The historical context for this is complex — Japan’s colonial occupation, the “Cold War,” US imperialism and anti-communism, a push for economic and political autonomy, followed by democratization in the 1980s (and more), and all this is important. It’s also important that industrialization requires cheap labor and quashing worker-led movements. South Korea is often spoken of as a development “success” story, regarding how fast its mixed economy was able to match other high-income countries in a short span of time, and that’s all part of this too.

Seoul, Photo by irws on Unsplash

Because while we direct our focus solely on individuals, we’re trained to talk in the abstract about economics. The signs of a “strong economy” usually only apply to the wealthy. The GDP, for instance, masks inequality. In the US currently, rent is unlivable, healthcare is unaffordable, childcare is astronomical, and wages aren’t sustainable. The media abstracts these things into numbers and percentages, glossing over the fact that those numbers refer to actual human beings. You rarely hear about what historical economic shifts actually mean for regular people’s lives — not as percentages but in their material, lived reality.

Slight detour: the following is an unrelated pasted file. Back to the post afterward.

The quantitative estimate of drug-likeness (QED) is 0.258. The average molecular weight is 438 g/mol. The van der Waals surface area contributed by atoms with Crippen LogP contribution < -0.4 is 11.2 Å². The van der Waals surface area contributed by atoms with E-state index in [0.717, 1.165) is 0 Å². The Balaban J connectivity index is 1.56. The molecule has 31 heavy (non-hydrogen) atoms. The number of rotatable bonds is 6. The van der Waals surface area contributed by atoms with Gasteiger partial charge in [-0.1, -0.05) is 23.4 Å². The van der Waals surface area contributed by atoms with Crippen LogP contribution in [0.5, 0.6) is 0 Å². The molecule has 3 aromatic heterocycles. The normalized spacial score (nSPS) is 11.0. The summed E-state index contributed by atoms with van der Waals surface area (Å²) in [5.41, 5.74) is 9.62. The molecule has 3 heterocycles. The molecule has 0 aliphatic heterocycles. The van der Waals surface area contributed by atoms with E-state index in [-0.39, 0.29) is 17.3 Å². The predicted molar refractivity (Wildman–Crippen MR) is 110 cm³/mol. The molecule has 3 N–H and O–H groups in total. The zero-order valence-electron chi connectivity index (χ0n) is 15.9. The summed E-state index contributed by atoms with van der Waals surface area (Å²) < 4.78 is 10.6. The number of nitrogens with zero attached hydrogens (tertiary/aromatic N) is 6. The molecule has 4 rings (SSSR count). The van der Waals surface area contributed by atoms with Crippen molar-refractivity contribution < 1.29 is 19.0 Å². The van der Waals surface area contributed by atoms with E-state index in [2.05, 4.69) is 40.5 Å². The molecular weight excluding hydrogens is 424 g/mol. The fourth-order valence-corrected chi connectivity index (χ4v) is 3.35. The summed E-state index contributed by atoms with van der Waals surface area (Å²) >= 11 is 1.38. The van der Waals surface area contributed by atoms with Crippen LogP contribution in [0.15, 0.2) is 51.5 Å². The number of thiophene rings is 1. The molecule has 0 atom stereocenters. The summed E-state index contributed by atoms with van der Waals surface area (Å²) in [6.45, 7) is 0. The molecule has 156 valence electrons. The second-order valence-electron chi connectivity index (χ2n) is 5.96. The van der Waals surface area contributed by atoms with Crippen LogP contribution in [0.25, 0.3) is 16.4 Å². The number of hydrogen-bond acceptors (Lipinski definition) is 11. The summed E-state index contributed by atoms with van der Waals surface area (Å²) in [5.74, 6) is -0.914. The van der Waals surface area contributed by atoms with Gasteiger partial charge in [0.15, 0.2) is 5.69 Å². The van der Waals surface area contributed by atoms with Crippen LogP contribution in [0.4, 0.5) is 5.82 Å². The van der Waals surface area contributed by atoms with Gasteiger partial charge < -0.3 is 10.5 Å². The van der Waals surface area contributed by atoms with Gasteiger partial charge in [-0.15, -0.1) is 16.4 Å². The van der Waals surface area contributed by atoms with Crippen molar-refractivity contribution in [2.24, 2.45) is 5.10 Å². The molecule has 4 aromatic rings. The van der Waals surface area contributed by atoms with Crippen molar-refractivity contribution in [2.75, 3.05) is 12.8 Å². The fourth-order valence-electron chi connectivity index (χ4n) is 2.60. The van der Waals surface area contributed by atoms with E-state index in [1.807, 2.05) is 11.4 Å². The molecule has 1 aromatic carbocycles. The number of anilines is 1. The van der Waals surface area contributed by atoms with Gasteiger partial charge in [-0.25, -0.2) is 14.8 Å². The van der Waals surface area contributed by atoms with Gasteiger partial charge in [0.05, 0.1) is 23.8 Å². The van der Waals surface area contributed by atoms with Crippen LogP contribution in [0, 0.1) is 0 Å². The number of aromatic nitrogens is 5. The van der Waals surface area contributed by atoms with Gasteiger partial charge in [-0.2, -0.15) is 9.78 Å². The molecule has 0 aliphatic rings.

So when you hear this man try to explain why he joined the forum, you can tell his frustrations didn’t really have anything to do with Tablo.

In episode 5, titled “Hell Korea” (an interesting term in itself), the forum member talks about the pressure created by a social structure where studying hard and having one chance to succeed at exams to get into a “good school” is essentially the only path most have to “succeed” or “get ahead” in life. Meanwhile, the elite (the wealthy, the chaebols, the “haves”) don’t have to go through the same pressure-filled process. They’re already “ahead.” They can buy their way into good schools, and they can do so by falsifying information. In 2007, there was a massive scandal when an art curator in Korea was found to have lied about her academic background to become an assistant art professor at Dongguk University and chief curator at Sungkok Art Museum.

It seems like the forum member’s primary issue is with the system that makes going to an elite school either a sign that someone is already well-to-do (which Tablo wasn’t) or the only path for anyone else to “get ahead” in life. Tablo wasn’t from a rich family and explains that he only went to Stanford because his parents pushed him toward it (and obviously he met the qualifications to get in). And it seems from his conversations with Thomas that Tablo also thinks the education system shouldn’t be so punishing.